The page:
Keywords: Viscometry, blood transfusion, vascular and plastic surgery
Abstract: A 54 year old man presented with typical claudication due to occluded superficial femoral arteries of both legs. On the right side there was a short occlusion without visible col laterals in the angiogram. On the left side there was a long occlusion with numerous narrow col laterals. Before hemodilution the walking distance was limited by ischemic pain in the left leg. After hemodilution walking distance increased but was then limited by pain in the right leg. It is concluded that the different hemodynamic situations respond differently to hemodilution. Possibly this form of treatment is effective…only when average shear stresses are low in the flow limiting segment.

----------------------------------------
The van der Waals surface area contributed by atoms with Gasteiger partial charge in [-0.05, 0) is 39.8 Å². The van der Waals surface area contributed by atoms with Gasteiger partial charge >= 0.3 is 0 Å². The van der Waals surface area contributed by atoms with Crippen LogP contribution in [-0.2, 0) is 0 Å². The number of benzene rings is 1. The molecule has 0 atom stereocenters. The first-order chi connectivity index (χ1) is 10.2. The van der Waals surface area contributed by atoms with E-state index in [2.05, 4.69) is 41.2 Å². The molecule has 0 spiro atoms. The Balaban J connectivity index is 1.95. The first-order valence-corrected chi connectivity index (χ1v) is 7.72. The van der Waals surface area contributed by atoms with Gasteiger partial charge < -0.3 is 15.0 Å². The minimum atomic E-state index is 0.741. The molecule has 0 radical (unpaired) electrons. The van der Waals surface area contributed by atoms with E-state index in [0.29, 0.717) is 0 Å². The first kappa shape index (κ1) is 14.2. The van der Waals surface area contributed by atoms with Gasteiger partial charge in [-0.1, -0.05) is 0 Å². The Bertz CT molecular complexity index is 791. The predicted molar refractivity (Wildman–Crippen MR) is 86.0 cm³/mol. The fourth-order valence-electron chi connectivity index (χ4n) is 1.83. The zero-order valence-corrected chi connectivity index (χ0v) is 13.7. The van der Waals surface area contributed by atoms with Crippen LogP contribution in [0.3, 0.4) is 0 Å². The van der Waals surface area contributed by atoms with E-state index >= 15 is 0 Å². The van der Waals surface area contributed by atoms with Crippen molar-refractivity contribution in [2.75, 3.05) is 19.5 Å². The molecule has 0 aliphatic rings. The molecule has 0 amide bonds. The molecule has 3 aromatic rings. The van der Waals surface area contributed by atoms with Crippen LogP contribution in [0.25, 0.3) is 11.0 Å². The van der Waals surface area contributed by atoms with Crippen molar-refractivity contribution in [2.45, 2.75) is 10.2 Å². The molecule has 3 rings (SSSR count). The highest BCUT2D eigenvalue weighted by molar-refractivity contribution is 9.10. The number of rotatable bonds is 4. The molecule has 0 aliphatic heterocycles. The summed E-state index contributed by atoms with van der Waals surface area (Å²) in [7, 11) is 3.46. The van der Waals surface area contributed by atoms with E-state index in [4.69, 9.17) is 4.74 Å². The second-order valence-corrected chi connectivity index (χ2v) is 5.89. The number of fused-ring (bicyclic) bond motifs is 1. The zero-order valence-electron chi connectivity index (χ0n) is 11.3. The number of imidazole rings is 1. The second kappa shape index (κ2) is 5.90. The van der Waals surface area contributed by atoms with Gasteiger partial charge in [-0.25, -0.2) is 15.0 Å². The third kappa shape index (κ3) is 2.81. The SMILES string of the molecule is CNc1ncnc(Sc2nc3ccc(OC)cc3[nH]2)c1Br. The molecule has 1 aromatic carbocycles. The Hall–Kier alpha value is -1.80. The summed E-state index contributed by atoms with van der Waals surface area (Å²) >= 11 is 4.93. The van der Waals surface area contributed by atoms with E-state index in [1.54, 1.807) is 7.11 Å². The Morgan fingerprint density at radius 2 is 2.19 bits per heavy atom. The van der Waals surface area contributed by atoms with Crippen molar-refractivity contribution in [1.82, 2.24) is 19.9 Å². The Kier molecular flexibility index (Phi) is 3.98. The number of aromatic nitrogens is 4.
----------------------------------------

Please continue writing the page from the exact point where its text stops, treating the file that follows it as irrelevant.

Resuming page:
Abstract: In order to determine accuracy and precision of the oscillatory capillary rheometer (OCR-D), two Newtonian (water, ethyleneglycol) fluids and a Non-Newtonian (aqueous solution of polyacrylamides) fluid were used. In addition, the ranges of normal and pathological plasma viscosity (1.07–4.61 mPas) and of whole blood viscoelasticity (2.94–12.32 mPas for the viscous and 0–6.46 mPas for the elastic component) were determined in order to select the ranges of viscoelastic parameters for control materials of clinical interest. Mixtures of water and ethyleneglycol were examined to prove their suitability as control samples for plasma viscosity: mixtures in a ratio of 1 to 0.5 and…1 to 4 (v/v) are recommended. To control the measurement of viscoelastic parameters of whole blood, the Non-Newtonian fluid (PAA) and a commercially available red blood cell test suspension (Dia-HT2) were investigated for their precision parameters. For quality control of the viscous component both solutions are required, whereas PAA may also serve for control of the elastic component, Dia-HT2 is not appropriate due to very low elastic responses.